Wednesday 24 April 2024

Fitting Mudguards …and a workshop accident

Fitting mudguards is not a particularly exciting topic but nevertheless an important task that if done carelessly can really spoil the appearance of a bike. In particular, mudguards of the correct shape and diameter should be fitted to give a constant or near constant distance between the mudguard and the tyre (although I recognize that this is not possible on swinging arm bikes where the relationship between the wheel and mudguard changes with the suspension and the rear mudguard needs to allow for wheel removal), and although it may be stating the obvious, the guard needs to be fitted to be exactly on centre with the tyre.

I get my mudguards in raw steel from Renovation Spares and with 21” x 3.00” tyres fitted to the bike, I use 29” x 4” and 30” x 4 ½” D-section guards on the front and rear respectively.

which then need to be cut to length and fitted. Simon, who runs Renovation Spares, has also put in 3/8” indents in both sides of the front mudguards to avoid interference with the girder forks.

Before any mudguard fitting takes place, it is important to check that the rebuilt wheels are on-centre and, for the rear wheel, that the chain alignment is correct. For this, it is necessary to put the gearbox back in the bike temporarily.

A new IWIS ½” x 5/16” chain is fitted. All OK here.

I have used ½” diameter thick wall (1.5mm) tubing for making both front and rear stays on all my recent projects and as far as I am aware this was how KTT 55 would have left the factory in 1929, as suggested by period pictures of Mk 1 KTTs and the brochure picture below.

However, the period picture of KTT 305 in the Isle of Man with Dave Brewster on board in 1931 (and the factory records indicate that the bike was sent directly from the factory to the IoM) clearly shows flat stays on the front.

Further digging has revealed the following from Ivan Rhodes book Technical Excellence Exemplified:

On Page 26 Ivan states that Works Velocettes left the factory with flat alloy mudguard stays at the front - that would explain the above picture.

There is another difference between the Dave Brewster picture and other contemporary KTT pictures and that is the existence of an additional horizontal stay to support the rear mudguard. The 1931 brochure picture, shown below,

 Acknowledgement to Ivan Rhodes Technical Excellence Exemplified

clearly shows a horizontal stay.

I will therefore try and recreate exactly what is shown in the IoM picture except that I will use steel rather than aluminium flat bar for the front stays because it is much easier to work.

I have used 20mm x 3mm flat strip for the upper stay and 25mm x 3mm strip for the lower stay. These bend nicely around an appropriately sized piece of round bar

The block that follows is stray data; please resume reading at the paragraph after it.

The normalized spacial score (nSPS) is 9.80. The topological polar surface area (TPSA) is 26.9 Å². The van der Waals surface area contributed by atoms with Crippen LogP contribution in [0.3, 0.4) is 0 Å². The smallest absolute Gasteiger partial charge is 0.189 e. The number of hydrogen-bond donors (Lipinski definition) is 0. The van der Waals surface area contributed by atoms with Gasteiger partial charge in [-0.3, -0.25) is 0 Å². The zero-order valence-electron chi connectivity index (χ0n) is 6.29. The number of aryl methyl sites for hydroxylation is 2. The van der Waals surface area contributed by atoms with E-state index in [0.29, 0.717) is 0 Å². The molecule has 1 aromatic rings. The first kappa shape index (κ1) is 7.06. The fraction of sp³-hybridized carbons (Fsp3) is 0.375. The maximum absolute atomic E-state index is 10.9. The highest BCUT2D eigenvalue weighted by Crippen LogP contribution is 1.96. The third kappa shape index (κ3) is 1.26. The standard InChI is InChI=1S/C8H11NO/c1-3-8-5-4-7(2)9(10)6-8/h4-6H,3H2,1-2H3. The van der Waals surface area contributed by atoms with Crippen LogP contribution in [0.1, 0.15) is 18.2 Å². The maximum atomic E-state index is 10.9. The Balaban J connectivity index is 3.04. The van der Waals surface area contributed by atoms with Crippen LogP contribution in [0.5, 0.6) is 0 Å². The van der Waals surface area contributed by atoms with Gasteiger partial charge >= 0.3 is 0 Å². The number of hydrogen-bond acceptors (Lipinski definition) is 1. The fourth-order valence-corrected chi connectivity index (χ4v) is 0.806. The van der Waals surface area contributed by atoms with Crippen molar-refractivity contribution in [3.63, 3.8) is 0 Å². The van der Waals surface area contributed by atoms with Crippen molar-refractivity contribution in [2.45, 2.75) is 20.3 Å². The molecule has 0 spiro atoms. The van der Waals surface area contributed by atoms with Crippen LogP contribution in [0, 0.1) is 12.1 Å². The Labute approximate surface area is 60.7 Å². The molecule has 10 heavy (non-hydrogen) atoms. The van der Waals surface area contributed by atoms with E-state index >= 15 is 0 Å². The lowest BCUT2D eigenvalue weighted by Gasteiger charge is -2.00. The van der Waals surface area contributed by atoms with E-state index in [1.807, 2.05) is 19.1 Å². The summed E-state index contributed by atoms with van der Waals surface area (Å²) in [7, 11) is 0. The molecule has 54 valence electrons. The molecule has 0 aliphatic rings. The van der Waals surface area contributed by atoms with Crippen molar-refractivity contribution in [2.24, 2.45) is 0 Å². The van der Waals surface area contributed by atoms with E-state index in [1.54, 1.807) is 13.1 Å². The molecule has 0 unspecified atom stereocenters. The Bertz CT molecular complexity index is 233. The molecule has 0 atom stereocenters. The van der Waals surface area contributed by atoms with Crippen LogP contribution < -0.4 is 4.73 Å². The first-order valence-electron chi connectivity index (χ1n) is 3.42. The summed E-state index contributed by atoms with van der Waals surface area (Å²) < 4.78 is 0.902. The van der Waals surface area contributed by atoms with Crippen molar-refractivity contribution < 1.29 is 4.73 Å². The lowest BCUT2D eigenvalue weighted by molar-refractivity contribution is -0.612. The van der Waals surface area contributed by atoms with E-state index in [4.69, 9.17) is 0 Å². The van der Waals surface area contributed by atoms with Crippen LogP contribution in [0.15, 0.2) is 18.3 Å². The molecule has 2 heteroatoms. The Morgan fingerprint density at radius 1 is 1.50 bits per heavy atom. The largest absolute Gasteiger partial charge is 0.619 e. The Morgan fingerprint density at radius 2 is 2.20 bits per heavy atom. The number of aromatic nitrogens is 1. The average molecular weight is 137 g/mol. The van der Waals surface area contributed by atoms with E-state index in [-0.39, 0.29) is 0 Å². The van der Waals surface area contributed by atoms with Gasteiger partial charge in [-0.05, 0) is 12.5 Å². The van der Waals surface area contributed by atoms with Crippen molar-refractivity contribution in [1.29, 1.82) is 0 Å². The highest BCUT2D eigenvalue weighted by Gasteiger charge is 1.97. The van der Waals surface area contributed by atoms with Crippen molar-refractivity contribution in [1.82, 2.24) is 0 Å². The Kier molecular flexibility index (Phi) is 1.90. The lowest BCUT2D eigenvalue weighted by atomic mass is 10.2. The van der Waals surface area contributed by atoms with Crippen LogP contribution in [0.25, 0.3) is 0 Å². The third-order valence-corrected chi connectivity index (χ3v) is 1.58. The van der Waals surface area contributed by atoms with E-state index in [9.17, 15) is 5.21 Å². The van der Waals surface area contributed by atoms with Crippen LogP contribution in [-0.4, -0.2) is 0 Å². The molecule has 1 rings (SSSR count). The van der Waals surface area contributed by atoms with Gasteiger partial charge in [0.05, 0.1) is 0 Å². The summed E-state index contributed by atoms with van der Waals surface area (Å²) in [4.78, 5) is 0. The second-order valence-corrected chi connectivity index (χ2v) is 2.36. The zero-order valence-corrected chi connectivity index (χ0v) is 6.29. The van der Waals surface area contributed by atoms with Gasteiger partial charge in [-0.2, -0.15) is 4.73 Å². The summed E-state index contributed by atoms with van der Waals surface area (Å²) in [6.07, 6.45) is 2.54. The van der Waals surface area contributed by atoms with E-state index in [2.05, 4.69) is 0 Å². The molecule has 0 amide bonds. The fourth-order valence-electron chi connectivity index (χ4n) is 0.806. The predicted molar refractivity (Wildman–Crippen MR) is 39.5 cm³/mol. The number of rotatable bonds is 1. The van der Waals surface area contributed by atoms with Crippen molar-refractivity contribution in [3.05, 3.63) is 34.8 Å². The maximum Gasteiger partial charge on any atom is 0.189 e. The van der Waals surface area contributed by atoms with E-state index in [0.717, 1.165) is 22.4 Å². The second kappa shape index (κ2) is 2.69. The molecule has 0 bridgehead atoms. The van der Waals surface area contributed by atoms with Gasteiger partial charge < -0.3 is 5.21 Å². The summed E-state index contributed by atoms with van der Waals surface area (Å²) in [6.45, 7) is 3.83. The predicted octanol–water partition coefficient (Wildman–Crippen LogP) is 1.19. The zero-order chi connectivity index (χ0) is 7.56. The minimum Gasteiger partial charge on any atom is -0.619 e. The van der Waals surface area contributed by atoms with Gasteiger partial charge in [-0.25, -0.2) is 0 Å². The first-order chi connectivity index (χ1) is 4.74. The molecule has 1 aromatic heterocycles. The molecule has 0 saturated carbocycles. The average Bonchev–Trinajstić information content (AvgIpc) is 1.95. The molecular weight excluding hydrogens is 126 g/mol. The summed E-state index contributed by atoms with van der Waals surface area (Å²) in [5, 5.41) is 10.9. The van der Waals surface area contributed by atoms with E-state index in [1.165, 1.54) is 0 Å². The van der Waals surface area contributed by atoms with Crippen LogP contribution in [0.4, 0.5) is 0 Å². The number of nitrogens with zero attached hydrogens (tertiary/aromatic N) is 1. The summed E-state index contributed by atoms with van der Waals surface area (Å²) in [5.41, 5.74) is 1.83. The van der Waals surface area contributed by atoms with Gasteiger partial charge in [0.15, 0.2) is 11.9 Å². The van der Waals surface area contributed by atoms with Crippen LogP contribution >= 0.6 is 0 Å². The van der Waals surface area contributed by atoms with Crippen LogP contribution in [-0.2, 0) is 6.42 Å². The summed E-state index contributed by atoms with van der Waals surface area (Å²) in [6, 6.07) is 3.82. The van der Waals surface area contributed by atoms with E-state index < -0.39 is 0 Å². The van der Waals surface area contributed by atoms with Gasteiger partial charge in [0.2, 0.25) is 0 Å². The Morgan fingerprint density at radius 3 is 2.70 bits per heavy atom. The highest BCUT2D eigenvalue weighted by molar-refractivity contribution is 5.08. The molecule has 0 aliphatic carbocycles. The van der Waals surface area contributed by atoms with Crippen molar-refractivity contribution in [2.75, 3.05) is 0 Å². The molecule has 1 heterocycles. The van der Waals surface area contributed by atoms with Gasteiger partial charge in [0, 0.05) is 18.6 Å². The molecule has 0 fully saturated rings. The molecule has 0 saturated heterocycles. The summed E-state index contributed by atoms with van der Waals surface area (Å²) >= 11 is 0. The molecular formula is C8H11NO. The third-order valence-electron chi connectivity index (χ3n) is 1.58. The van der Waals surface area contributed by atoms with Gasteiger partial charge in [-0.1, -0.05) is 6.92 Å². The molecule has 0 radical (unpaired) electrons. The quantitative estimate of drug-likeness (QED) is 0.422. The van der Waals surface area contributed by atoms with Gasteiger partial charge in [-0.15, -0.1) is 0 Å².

and then, with some heat from oxy-acetylene, bent to follow the edges of the mudguard

using an off-cut screwed to a piece of wood.

This really needs 3 hands – one to hold the gas torch and the other two to hold the metal bar. For many years I have adopted the practice of sandwiching the torch between my left arm and my body to give 2 free hands for working the metal. This is not a safe practice and the dangers of this were brought home when making this bracket as I managed to pass the flame over my right thumb. Oxy-acetylene works well for bringing metal up to red heat quickly because, at over 3000 0C, it is the hottest flame available in the workshop …but it can really do some damage to flesh and skin!

After 2 weeks the wound is healing nicely but I shall be more careful in the future to avoid barbecuing parts of my body.

The front mudguard turned out OK.

Stays for the rear mudguard are made using ½” diameter thick wall tubing as I mentioned earlier. Although I have a bender for this diameter of tubing the radius of the bender is too small to give a proper fit around the outside of the mudguard. However, in the many offcuts of round bar that I have there was one that was a good fit for the mudguard and the tubing can be bent by hand without using a tube bender, as shown below. These are 1m lengths of tube and so there is plenty of leverage.

After shaping and cutting to length, the press tool that I had previously made for the 33/7Trophy project

was used to swage the ends. The first pressing is done in the vice

but this can’t provide enough pressure to close the end

and the 20-ton hydraulic press (using typically 6 – 8 tons pressure) is used to finish the job.

After drilling and rounding the ends

the upright stay is finished.

The part of the stay with the handle for hauling it onto the stand has a short straight section at the top and this needs bends of a smaller radius. These are done using the tube bender

before fitting to the bike and setting up for tack welding to the first upright stay.

The last part of this stay is the cross piece that connects to the mudguard.

Before tack welding this piece, the mudguard is clamped to the upright stay to ensure it is in the correct position when the attaching lugs have been made and fitted.

The lugs are made from 16mm x 3mm flat and are shaped

and bolted to the mudguard before tack welding with TIG.

….being careful not to weld the screw head to the lug!

After removing the stay to complete the welds, mudguard fitting for one bike is finished.


The frames were made sufficiently accurately 90 years ago that the mudguards and stays made for one are interchangeable with the others and I will use the rear guard and stays shown in the above picture for the cammy special.

Anyway, 2 more bikes to go….